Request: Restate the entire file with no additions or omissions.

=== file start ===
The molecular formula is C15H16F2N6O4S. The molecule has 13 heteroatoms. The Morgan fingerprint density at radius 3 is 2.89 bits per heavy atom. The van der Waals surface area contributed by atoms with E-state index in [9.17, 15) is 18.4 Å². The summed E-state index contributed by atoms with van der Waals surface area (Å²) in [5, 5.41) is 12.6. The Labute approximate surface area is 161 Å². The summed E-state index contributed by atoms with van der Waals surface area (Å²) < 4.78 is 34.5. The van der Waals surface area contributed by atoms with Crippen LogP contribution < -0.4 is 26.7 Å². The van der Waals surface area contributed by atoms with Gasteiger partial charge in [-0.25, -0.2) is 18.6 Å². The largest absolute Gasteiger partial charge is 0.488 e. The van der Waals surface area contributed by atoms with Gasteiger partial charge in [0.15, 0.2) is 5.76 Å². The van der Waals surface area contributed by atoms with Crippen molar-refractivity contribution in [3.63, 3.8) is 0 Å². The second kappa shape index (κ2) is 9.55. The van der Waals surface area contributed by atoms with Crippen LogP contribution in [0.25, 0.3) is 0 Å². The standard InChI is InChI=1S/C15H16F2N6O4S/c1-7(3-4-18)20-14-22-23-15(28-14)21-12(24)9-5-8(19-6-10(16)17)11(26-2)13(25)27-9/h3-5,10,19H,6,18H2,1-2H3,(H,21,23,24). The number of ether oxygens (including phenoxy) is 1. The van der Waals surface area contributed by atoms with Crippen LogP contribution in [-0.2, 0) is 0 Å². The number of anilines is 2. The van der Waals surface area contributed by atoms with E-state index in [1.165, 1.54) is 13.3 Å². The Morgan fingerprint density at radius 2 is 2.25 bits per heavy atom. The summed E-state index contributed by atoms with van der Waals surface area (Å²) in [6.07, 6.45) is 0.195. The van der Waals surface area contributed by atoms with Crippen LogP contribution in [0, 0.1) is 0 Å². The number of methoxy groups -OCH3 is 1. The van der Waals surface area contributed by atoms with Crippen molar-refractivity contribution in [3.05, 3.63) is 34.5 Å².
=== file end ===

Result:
The molecular formula is C15H16F2N6O4S. The molecule has 13 heteroatoms. The Morgan fingerprint density at radius 3 is 2.89 bits per heavy atom. The van der Waals surface area contributed by atoms with E-state index in [9.17, 15) is 18.4 Å². The summed E-state index contributed by atoms with van der Waals surface area (Å²) in [5, 5.41) is 12.6. The Labute approximate surface area is 161 Å². The summed E-state index contributed by atoms with van der Waals surface area (Å²) < 4.78 is 34.5. The van der Waals surface area contributed by atoms with Crippen LogP contribution < -0.4 is 26.7 Å². The van der Waals surface area contributed by atoms with Gasteiger partial charge in [-0.25, -0.2) is 18.6 Å². The largest absolute Gasteiger partial charge is 0.488 e. The van der Waals surface area contributed by atoms with Gasteiger partial charge in [0.15, 0.2) is 5.76 Å². The van der Waals surface area contributed by atoms with Crippen molar-refractivity contribution in [3.63, 3.8) is 0 Å². The second kappa shape index (κ2) is 9.55. The van der Waals surface area contributed by atoms with Crippen LogP contribution in [0.25, 0.3) is 0 Å². The standard InChI is InChI=1S/C15H16F2N6O4S/c1-7(3-4-18)20-14-22-23-15(28-14)21-12(24)9-5-8(19-6-10(16)17)11(26-2)13(25)27-9/h3-5,10,19H,6,18H2,1-2H3,(H,21,23,24). The number of ether oxygens (including phenoxy) is 1. The van der Waals surface area contributed by atoms with Crippen LogP contribution in [-0.2, 0) is 0 Å². The number of anilines is 2. The van der Waals surface area contributed by atoms with E-state index in [1.165, 1.54) is 13.3 Å². The Morgan fingerprint density at radius 2 is 2.25 bits per heavy atom. The summed E-state index contributed by atoms with van der Waals surface area (Å²) in [6.07, 6.45) is 0.195. The van der Waals surface area contributed by atoms with Crippen LogP contribution in [0, 0.1) is 0 Å². The number of methoxy groups -OCH3 is 1. The van der Waals surface area contributed by atoms with Crippen molar-refractivity contribution in [3.05, 3.63) is 34.5 Å².